Spoiler alert: This is quite long! But if you’re contemplating taking a cruise on the Norwegian Dawn, the few minutes that it takes to read this will help you make an informed choice as to whether or not this vacation is for you.
In today’s world of technological marvels, there are many amazing cruise ships providing warm and memorable experiences for travelers across the world. The Norwegian Dawn is NOT one of them! This was our second cruise; the first being on a Royal Caribbean ship about 12 years ago. The two experiences could hardly have been any different.
Though the Norwegian Dawn was fully refurbished in 2016, this 2001 ship is really starting to show its age and lacks many of the cool features found on the more modern cruisers. Additionally, some of the most basic comforts and amenities are missing that would have made this trip so much more enjoyable.
We were off to a rocky start right at embarkation. We were told to arrive by 10:00 AM, and were there ten minutes ahead of schedule. It was an absolute free-for-all! No one at the dock had any useful information, cabs were backed up all over the place, the handlers were slinging bags onto carts with total disregard, and we ended up having to drag our own luggage several hundred yards to check it in. We were told to go way and return at noon, only to now find ourselves at the back of the queue and waiting for well over an hour in a tent to be boarded! We couldn’t get to our rooms for another hour or two, and what was left of our luggage didn’t arrive until around 4:00 PM. They absolutely destroyed my wife’s new suitcase: one handle missing, and the other broken on one end.
On the second night out, I found out why some folks had nick-named the ship “Galloping Gertie” (after the highly-unstable Tacoma Narrows bridge that ultimately shook itself apart!) The Dawn seemed to handle seas up to six feet fairly well, but when we hit those six-to-nine foot waves (not that uncommon in the Atlantic during a storm), you had to hold the handrail with one hand and brace against the hallway with the other just to stay upright. Finally, at about 4:00 AM, I’d had all I could stand, and went down to the restaurant to have a cup of coffee and try to ride it out. I was surprised to find several other folks already there, doing the same thing. Well, at least I made a few new friends due to my lack of sleep. But the whole time I was looking out the window, the words to "The Wreck of the Edmund Fitzgerald" kept running through my mind!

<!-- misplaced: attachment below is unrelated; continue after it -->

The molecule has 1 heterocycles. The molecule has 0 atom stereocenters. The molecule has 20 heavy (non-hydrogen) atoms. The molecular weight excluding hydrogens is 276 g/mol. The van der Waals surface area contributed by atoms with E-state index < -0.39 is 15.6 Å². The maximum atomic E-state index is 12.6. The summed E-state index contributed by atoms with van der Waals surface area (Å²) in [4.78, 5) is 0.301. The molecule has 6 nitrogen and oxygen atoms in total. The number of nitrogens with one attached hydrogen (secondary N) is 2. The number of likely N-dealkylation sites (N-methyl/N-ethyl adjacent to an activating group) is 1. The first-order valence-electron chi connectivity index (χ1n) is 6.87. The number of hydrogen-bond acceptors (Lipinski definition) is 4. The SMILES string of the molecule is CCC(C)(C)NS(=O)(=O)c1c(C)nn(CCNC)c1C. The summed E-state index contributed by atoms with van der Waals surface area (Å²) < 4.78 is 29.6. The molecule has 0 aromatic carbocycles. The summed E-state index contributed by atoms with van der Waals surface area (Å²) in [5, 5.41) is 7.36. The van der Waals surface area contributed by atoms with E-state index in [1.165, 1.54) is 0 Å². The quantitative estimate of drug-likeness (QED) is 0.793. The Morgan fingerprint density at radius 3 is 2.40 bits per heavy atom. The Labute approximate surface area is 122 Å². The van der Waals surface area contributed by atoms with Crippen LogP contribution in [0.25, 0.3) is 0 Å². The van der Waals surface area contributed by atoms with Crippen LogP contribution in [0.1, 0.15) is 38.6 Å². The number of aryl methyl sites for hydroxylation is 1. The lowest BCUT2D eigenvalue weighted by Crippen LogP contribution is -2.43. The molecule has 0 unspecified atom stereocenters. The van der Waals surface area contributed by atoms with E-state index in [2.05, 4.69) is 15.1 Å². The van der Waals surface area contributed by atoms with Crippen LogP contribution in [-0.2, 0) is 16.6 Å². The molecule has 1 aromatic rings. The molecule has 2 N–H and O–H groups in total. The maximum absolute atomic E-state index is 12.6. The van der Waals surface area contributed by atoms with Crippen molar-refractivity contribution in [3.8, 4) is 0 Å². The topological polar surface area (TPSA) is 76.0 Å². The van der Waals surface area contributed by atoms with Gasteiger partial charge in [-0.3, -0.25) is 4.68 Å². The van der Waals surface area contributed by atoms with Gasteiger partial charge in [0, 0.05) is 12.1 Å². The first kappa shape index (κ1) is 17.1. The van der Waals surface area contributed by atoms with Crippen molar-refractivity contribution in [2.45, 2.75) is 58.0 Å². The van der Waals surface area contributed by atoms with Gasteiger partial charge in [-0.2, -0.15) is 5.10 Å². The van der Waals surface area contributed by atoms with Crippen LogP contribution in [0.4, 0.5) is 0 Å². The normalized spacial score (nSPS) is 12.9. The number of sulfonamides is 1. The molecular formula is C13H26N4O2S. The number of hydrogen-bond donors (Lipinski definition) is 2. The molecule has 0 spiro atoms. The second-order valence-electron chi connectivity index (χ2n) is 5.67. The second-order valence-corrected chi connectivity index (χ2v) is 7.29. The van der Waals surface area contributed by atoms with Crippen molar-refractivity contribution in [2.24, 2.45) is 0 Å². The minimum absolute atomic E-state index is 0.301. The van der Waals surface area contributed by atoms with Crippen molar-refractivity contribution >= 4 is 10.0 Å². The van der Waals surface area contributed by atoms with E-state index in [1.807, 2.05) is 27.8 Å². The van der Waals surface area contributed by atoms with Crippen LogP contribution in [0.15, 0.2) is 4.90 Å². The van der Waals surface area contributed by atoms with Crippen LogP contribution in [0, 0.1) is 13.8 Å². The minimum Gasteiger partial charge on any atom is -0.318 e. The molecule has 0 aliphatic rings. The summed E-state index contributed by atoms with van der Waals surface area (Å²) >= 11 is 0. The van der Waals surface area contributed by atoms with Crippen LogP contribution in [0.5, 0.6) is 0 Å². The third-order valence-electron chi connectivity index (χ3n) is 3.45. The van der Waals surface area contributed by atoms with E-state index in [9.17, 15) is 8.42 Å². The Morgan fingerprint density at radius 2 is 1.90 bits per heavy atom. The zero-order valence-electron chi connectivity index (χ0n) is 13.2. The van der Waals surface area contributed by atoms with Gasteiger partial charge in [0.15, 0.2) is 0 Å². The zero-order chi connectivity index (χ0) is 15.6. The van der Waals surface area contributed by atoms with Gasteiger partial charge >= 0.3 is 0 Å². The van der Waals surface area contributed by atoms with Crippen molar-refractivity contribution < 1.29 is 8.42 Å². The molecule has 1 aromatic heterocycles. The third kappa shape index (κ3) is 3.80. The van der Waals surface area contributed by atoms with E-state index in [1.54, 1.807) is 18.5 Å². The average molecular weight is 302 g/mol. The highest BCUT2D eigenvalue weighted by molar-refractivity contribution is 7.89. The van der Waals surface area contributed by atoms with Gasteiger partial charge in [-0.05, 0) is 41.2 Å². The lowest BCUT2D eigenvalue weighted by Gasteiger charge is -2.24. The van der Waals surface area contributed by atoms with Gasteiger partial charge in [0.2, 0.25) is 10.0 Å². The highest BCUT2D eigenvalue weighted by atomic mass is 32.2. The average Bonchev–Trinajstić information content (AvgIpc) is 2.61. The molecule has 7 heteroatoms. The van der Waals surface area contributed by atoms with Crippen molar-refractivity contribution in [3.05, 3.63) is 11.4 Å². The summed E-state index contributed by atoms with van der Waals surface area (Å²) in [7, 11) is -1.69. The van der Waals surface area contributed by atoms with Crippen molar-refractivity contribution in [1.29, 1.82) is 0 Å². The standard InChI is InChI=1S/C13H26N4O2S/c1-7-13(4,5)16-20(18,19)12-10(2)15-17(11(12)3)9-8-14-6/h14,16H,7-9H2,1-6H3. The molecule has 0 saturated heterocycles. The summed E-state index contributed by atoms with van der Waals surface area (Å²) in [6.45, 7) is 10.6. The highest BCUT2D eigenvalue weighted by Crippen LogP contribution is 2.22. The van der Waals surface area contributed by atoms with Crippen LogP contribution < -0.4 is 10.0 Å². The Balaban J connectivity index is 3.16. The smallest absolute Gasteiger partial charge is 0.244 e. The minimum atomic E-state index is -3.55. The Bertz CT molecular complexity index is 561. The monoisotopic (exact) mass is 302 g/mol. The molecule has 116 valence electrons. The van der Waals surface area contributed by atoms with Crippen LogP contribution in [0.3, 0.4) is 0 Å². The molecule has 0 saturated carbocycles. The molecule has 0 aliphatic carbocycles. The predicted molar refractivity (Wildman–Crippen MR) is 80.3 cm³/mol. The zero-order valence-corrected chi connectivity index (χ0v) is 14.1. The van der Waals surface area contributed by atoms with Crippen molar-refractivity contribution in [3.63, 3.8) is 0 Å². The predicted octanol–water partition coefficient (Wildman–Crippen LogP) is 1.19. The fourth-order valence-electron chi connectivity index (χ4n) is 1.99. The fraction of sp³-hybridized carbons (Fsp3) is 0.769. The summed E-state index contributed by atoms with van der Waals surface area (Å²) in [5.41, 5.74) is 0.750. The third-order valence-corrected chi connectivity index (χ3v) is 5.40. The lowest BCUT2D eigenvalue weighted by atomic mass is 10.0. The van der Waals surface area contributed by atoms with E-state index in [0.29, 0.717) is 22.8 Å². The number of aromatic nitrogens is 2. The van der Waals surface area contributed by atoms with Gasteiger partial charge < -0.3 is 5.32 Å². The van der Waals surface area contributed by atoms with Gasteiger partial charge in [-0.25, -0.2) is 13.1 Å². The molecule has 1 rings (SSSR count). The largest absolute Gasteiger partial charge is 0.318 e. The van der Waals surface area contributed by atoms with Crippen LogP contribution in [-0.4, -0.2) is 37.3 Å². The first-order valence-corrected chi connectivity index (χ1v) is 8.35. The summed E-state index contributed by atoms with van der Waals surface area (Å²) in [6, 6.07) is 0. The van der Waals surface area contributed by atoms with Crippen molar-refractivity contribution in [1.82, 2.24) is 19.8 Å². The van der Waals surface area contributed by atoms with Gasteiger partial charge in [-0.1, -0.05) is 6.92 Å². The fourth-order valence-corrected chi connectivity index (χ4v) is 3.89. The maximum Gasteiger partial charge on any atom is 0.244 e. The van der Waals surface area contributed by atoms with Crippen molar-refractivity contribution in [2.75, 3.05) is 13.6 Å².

Another issue that we ran into continuously was the language barrier. They claim to have dozens of different nationalities represented on the ship. However, reportedly 60% of the staff is from the Philippines and for most, their English skills are highly lacking. Whether it was ordering a drink, selecting a meal, or a simple request for directions, it was typically a toss-up as to whether or not they’d get it right. This seemed to be the chief complaint from everyone I talked to. Oh, as an aside, I was told that they had a grand total of 10 Americans on the ship. I guess that it’s hard to get folks to work 10 hours a day, seven days a week for nine months at a stretch!
The only person on the ship who provided excellent service was our room steward. When he noticed that I was struggling with sinus issues, he brought me two boxes of somewhat softer tissues. Well, softer than the sandpaper they had in the room as standard issue. He was highly attentive and took great care of us and the room. As it turned out, he was the notable exception on the ship. Pretty much the rest of the crew were short, terse and of no help at all. They were always saying “if anything’s not right, let us know and we’ll make it right.” But when you did, you’d better be ready for a healthy dose of snarky attitude and a full-on fight. One of the best examples of this was when we were waiting in the main theater to get called upon for the shore excursion. When someone questioned something regarding the process they were using—a simple and justified question asked in a respectable manner—the guy in charge responded “because that’s just the way it is.” In other words, we know what’s best for you, so go along with the program and don’t ask questions! This was indicative of the “customer service” we experienced from the first contact to the last with everyone we met from the cruise line.